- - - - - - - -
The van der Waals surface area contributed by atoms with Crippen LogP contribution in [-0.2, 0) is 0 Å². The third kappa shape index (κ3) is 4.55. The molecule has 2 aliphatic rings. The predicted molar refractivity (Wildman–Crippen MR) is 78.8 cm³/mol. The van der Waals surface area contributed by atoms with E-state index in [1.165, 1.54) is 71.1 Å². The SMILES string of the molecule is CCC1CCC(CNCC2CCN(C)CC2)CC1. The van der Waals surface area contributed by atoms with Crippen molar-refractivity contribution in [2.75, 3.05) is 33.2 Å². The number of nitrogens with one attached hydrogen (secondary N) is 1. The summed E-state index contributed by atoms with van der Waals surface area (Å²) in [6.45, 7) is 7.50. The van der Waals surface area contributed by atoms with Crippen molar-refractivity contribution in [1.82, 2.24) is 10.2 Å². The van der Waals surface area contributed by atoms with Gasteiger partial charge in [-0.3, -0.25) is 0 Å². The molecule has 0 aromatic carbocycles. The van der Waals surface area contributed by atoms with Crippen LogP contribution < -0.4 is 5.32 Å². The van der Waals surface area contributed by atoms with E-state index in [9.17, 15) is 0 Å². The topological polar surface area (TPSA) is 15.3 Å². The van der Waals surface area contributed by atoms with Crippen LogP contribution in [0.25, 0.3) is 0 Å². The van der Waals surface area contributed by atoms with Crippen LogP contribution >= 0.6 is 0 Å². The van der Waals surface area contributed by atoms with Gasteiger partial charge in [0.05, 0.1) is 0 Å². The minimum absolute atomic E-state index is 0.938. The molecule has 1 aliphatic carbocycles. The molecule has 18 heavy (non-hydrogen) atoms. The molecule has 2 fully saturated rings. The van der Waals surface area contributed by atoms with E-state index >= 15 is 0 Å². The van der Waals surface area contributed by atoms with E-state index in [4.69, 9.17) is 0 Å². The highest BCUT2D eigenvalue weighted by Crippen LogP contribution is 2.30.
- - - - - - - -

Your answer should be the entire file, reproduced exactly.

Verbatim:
The van der Waals surface area contributed by atoms with Crippen LogP contribution in [-0.2, 0) is 0 Å². The third kappa shape index (κ3) is 4.55. The molecule has 2 aliphatic rings. The predicted molar refractivity (Wildman–Crippen MR) is 78.8 cm³/mol. The van der Waals surface area contributed by atoms with E-state index in [1.165, 1.54) is 71.1 Å². The SMILES string of the molecule is CCC1CCC(CNCC2CCN(C)CC2)CC1. The van der Waals surface area contributed by atoms with Crippen molar-refractivity contribution in [2.75, 3.05) is 33.2 Å². The number of nitrogens with one attached hydrogen (secondary N) is 1. The summed E-state index contributed by atoms with van der Waals surface area (Å²) in [6.45, 7) is 7.50. The van der Waals surface area contributed by atoms with Crippen molar-refractivity contribution in [1.82, 2.24) is 10.2 Å². The van der Waals surface area contributed by atoms with Gasteiger partial charge in [-0.3, -0.25) is 0 Å². The molecule has 0 aromatic carbocycles. The van der Waals surface area contributed by atoms with Crippen LogP contribution < -0.4 is 5.32 Å². The van der Waals surface area contributed by atoms with E-state index in [9.17, 15) is 0 Å². The topological polar surface area (TPSA) is 15.3 Å². The van der Waals surface area contributed by atoms with Crippen LogP contribution in [0.25, 0.3) is 0 Å². The van der Waals surface area contributed by atoms with Crippen LogP contribution >= 0.6 is 0 Å². The van der Waals surface area contributed by atoms with Gasteiger partial charge in [0.05, 0.1) is 0 Å². The minimum absolute atomic E-state index is 0.938. The molecule has 1 aliphatic carbocycles. The molecule has 18 heavy (non-hydrogen) atoms. The molecule has 2 fully saturated rings. The van der Waals surface area contributed by atoms with E-state index >= 15 is 0 Å². The van der Waals surface area contributed by atoms with E-state index in [4.69, 9.17) is 0 Å². The highest BCUT2D eigenvalue weighted by Crippen LogP contribution is 2.30.